Master SQL with Top 10 Performance Boosting Tips

Top 10 Tips to Improve SQL Query Performance

Quick Summary: This article provides a comprehensive list of ten valuable tips to enhance SQL query performance, catering to beginners and seasoned developers. The article offers actionable insights for minimizing query execution times, reducing resource consumption, and ultimately improving overall database performance by covering a variety of indexing strategies, query optimization techniques, and database maintenance practices. By implementing these tips, developers can streamline SQL query optimization and unlock the full potential of their relational databases.


Working with SQL is fun when one knows the best tips and tricks to work with it efficiently. So many aspects are a must to keep in mind while working with it.

SQL performance tuning is challenging; small changes can significantly affect performance. Furthermore, it involves optimizing queries, indexes, and server settings to enhance database responsiveness and efficiency.

Partnering with a custom software solution provider can enhance SQL query performance through optimization, strategies, indexing, querying tuning, and efficient database management techniques.

If you are new to SQL, writing SQL queries can be challenging, but don’t worry and keep reading.

In this article, we will help you learn about tips to write efficient SQL queries, how to improve performance tuning in SQL, how to optimize SQL queries, and SQL code optimization techniques, and we will also be exploring Python’s database connectivity. Without further ado, let’s get started!

How to Check SQL Server Query Performance: Step-by-Step Guide:

Checking SQL Queries is a task in itself. Undoubtedly, people need to keep several factors in mind while checking out the same. However, the steps they must follow are crucial. The steps that are needed to follow for knowing how to check query performance in an SQL server are as follows:

Enabling the Query Store:

Step 1: Move to SQL Server management and open it. One can use the query store feature of SQL server to monitor the performances of the database available. If you have the SQL server before 2016, you need to enable it manually.

Step 2: move to object explorer. A user can locate the option by clicking View Menu at the top of the screen and then hitting “Object. Explorer”

Step 3: The list of databases will appear here. A user needs to select the database they want to work with. After that, click on “Properties.”

Step 4: Hit on the Query Store option that appeared. After that, Select “On” under ″Operation Mode (Requested). After doing this, all the queries will be detected.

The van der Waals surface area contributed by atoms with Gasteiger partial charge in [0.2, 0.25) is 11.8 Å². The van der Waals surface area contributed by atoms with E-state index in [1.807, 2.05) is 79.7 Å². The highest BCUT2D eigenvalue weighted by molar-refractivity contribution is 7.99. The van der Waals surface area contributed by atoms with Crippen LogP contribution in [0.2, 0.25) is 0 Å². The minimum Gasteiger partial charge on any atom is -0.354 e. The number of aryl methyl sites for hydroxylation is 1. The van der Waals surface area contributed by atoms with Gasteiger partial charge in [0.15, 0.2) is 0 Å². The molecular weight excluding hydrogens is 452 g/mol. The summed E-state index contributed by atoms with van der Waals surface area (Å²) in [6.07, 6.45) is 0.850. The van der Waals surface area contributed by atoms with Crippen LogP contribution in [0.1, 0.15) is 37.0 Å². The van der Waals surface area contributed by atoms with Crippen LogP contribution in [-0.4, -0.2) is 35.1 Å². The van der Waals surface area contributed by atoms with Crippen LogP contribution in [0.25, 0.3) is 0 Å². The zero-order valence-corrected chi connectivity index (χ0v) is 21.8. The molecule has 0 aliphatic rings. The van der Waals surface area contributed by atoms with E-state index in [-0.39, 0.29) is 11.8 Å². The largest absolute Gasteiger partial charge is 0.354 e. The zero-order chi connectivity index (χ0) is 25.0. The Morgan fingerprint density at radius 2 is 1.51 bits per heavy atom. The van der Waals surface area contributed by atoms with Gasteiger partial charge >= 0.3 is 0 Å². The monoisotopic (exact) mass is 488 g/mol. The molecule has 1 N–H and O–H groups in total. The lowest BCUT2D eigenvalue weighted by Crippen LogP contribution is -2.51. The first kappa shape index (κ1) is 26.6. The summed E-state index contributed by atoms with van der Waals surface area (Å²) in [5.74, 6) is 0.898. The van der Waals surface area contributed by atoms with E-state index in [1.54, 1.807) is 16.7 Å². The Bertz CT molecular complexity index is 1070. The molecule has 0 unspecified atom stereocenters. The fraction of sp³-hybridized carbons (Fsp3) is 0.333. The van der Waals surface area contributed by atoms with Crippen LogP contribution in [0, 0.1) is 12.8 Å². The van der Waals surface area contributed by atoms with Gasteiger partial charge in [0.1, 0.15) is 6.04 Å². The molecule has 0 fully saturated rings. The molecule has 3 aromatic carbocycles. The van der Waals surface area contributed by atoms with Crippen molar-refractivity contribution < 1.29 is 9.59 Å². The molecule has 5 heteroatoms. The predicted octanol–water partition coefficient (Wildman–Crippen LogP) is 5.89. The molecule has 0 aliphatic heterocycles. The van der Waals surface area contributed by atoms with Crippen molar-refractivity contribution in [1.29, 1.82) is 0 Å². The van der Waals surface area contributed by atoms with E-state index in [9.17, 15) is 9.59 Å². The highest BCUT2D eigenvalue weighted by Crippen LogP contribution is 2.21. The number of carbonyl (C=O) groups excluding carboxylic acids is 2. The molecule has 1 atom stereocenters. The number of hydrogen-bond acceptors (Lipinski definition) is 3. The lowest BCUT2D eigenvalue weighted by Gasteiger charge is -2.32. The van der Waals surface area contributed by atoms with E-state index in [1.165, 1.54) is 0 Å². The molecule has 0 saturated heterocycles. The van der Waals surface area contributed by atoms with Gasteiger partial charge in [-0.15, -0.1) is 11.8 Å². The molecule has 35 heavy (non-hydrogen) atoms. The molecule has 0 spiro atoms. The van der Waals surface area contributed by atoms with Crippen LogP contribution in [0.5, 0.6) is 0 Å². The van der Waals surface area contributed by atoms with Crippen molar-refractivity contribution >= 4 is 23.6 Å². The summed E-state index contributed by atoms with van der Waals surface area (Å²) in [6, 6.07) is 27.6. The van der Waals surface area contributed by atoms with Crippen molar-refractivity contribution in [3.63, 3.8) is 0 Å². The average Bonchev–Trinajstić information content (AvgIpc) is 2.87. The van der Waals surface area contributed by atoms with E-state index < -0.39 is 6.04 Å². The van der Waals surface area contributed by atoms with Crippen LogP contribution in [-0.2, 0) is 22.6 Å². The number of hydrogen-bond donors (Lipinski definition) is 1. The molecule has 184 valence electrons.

Step 5: Finally, refresh the database in the Object Explorer panel. Within a while, you will see the query folder added to the panel.

Step 6: Now, how you wish to customize the data is on you. By default, every 60 minutes, new stats get aggregated by the Query Store. If you want, you can change the interval for it as well.

SQL Performance Tuning: 7 Practical Tips for Developers

SQL performance tuning is an essential aspect of database development that focuses on optimizing the execution speed and efficiency of SQL queries. Improving SQL performance can significantly enhance the application’s speed and responsiveness, leading to a better user experience. Here are a few practical tips for developers to achieve SQL performance tuning:

Use Indexes Wisely:

An index is a data structure that efficiently finds and retrieves database rows. Properly chosen indexes can speed up SELECT, UPDATE, and DELETE operations. However, excessive or inappropriate indexing can slow down write operations. As a result, it creates indexes on columns utilized in WHERE clauses and JOIN conditions by analyzing query patterns. Avoid making too many indexes, especially on columns with low selectivity.

Optimize Your Queries:

Developers should carefully design SQL queries to be efficient and use the database’s full potential. Avoid using SELECT * and, instead, specify only the necessary columns. Minimize subqueries or correlated subqueries, as they can be performance bottlenecks. Based on the data relationship, use appropriate JOIN techniques (INNER JOIN, LEFT JOIN, etc.).

Be Cautious with Joins and Subqueries:

Joins and subqueries can be resource-intensive, especially if dealing with large datasets. Optimize your queries using appropriate JOIN conditions and ensuring that subqueries are written efficiently. Avoid using nested subqueries whenever possible.

Limit the Result Set:

Retrieve only the data that you need. If your query returns many rows, consider adding filters (WHERE clause) or pagination to limit the result set. Furthermore, it minimizes the data transferred between the database and the application, improving performance.